Animal-health students forge partnership with humane society
The first two graduates of the recently implemented animal health program has teamed up with the Edmonton Humane Society to help pet owners provide better care for their animals.
Rebecca Proulx and Alicia Glasier designed 13 new kinds of pamphlets for the society, which are designed to educate pet owners on caring for their animals.
The pamphlets, which were part of their senior capstone course, cover a wide range of topics, from basic care of cats, dogs, birds, rabbits and ferrets, to the roles and intentions of the society and the basic details of the Animal Protection Act.
“We visited the humane society to try and assess how we could help and, after riding along with the protection officers, we saw that they had trouble getting into people’s houses,” said Glasier. “The residents won’t often answer the door because they have this misconception that the officers are dogcatchers and that they’ve come to take their animals away, so we thought we might design some materials to leave with the pet owners to help them consider what behaviours they needed to change.”
The students said they were surprised to discover that the majority of complaints the officers responded to involved malnutrition and unintentional negligence rather than physical abuse of animals, which suggested to them that most problems stemmed from owners not knowing how to care for their animals, as opposed to any kind of malice.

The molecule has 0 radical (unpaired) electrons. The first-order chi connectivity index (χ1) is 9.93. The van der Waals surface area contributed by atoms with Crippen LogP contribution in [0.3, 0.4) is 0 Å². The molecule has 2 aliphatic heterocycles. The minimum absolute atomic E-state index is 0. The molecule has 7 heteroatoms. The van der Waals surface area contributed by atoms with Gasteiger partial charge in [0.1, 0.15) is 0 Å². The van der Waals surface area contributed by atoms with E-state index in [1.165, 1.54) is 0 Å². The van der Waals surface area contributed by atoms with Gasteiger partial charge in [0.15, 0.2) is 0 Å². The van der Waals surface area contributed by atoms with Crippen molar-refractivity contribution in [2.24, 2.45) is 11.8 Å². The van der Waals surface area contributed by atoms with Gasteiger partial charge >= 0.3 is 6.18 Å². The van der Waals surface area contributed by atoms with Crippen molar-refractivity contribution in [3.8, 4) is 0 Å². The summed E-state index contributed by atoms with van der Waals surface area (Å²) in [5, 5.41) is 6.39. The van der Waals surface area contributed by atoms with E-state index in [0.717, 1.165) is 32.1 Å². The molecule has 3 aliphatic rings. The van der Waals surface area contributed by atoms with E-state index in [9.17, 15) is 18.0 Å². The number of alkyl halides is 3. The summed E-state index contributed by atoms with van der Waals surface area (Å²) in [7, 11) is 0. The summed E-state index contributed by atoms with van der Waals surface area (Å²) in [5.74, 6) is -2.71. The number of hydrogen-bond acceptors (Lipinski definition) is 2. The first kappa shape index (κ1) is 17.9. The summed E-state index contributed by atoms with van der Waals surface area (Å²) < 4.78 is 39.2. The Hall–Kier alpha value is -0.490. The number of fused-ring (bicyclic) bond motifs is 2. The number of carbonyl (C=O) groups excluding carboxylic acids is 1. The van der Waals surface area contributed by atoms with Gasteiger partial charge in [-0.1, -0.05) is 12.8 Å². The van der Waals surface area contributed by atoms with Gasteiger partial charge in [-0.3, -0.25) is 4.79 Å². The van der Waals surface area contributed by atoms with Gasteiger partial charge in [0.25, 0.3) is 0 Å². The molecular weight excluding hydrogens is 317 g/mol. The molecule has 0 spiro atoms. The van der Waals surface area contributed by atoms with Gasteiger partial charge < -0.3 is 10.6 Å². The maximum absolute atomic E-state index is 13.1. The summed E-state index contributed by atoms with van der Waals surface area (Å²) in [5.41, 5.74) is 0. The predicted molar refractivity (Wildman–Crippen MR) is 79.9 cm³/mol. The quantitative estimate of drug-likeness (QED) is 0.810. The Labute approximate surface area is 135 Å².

Craig Wilkinson, chair of the bachelor of science in animal health program committee, says that, in addition to helping the society, local animals and their owners, the experience may prove invaluable for the students because getting a first-hand view of the shelter, the cases and the people involved in them will help them appreciate the numerous factors involved in animal welfare.
“It’s important for students in animal health to understand the material presented in their courses,” he said, “but it’s also essential that they have a real feet-on-the-ground understanding of the complexity involved in animal welfare cases.
“We’re just in the initial stages of developing this relationship,” he added, “but other courses, such as the introductory course in animal health and the companion animal behaviour class, are also going to be interacting with the Humane Society so we’re looking forward to being able to collaborate in a number of different areas.”
Shawna Randolph, communications director for the humane society, said the organization is excited about the potential for further collaboration with the animal health students, and was confident that the materials developed by Proulx and Glasier would prove effective in helping pet owners.
“They’ve put together a fabulous information package for us,” she said. “It’s got great information about who we are and what kinds of services we offer the public, as well as information about what sorts of things potential pet owners should think about before getting a companion animal, so it’s really widely varied and we just love it.”
This year, seven students will be taking the same capstone course Glasier and Proulx took. Wilkinson, who teaches the course, said the students will be undertaking another project with the Edmonton Humane Society.